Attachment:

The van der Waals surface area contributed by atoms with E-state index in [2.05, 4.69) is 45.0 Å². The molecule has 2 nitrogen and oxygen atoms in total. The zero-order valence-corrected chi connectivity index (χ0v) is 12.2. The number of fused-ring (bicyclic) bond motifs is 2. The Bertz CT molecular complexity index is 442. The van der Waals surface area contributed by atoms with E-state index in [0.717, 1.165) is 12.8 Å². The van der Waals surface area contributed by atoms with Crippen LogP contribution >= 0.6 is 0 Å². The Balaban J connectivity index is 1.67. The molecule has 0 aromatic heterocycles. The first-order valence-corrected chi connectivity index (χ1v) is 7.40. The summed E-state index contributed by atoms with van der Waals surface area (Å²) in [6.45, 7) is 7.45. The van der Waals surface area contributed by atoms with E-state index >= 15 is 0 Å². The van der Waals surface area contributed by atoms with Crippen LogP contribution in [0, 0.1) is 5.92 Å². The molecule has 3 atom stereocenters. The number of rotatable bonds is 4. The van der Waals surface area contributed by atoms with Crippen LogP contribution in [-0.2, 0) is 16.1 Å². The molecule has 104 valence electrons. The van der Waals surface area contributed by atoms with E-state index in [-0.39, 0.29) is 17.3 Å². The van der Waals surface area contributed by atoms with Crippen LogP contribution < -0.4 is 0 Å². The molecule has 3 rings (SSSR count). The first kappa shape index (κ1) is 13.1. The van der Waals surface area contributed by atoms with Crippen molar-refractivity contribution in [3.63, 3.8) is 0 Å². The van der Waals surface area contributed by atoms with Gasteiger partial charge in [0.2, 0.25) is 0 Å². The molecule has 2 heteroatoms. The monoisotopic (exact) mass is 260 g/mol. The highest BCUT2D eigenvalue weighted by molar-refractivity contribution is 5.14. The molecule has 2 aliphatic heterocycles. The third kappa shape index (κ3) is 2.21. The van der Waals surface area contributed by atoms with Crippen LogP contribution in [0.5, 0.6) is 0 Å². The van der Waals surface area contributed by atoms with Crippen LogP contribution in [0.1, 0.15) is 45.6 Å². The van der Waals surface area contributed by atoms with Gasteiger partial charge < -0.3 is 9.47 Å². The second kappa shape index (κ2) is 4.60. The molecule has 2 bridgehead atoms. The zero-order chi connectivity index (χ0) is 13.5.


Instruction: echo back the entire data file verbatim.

The van der Waals surface area contributed by atoms with E-state index in [2.05, 4.69) is 45.0 Å². The molecule has 2 nitrogen and oxygen atoms in total. The zero-order valence-corrected chi connectivity index (χ0v) is 12.2. The number of fused-ring (bicyclic) bond motifs is 2. The Bertz CT molecular complexity index is 442. The van der Waals surface area contributed by atoms with E-state index in [0.717, 1.165) is 12.8 Å². The van der Waals surface area contributed by atoms with Crippen LogP contribution >= 0.6 is 0 Å². The Balaban J connectivity index is 1.67. The molecule has 0 aromatic heterocycles. The first-order valence-corrected chi connectivity index (χ1v) is 7.40. The summed E-state index contributed by atoms with van der Waals surface area (Å²) in [6.45, 7) is 7.45. The van der Waals surface area contributed by atoms with E-state index >= 15 is 0 Å². The van der Waals surface area contributed by atoms with Crippen LogP contribution in [0, 0.1) is 5.92 Å². The molecule has 3 atom stereocenters. The number of rotatable bonds is 4. The van der Waals surface area contributed by atoms with Crippen LogP contribution in [-0.2, 0) is 16.1 Å². The molecule has 104 valence electrons. The van der Waals surface area contributed by atoms with E-state index in [-0.39, 0.29) is 17.3 Å². The van der Waals surface area contributed by atoms with Crippen LogP contribution < -0.4 is 0 Å². The molecule has 3 rings (SSSR count). The first kappa shape index (κ1) is 13.1. The van der Waals surface area contributed by atoms with Crippen molar-refractivity contribution in [3.63, 3.8) is 0 Å². The van der Waals surface area contributed by atoms with Gasteiger partial charge in [0.2, 0.25) is 0 Å². The molecule has 2 heteroatoms. The monoisotopic (exact) mass is 260 g/mol. The highest BCUT2D eigenvalue weighted by molar-refractivity contribution is 5.14. The molecule has 2 aliphatic heterocycles. The third kappa shape index (κ3) is 2.21. The van der Waals surface area contributed by atoms with Crippen LogP contribution in [0.5, 0.6) is 0 Å². The van der Waals surface area contributed by atoms with Crippen LogP contribution in [0.1, 0.15) is 45.6 Å². The van der Waals surface area contributed by atoms with Gasteiger partial charge < -0.3 is 9.47 Å². The second kappa shape index (κ2) is 4.60. The molecule has 2 bridgehead atoms. The zero-order chi connectivity index (χ0) is 13.5.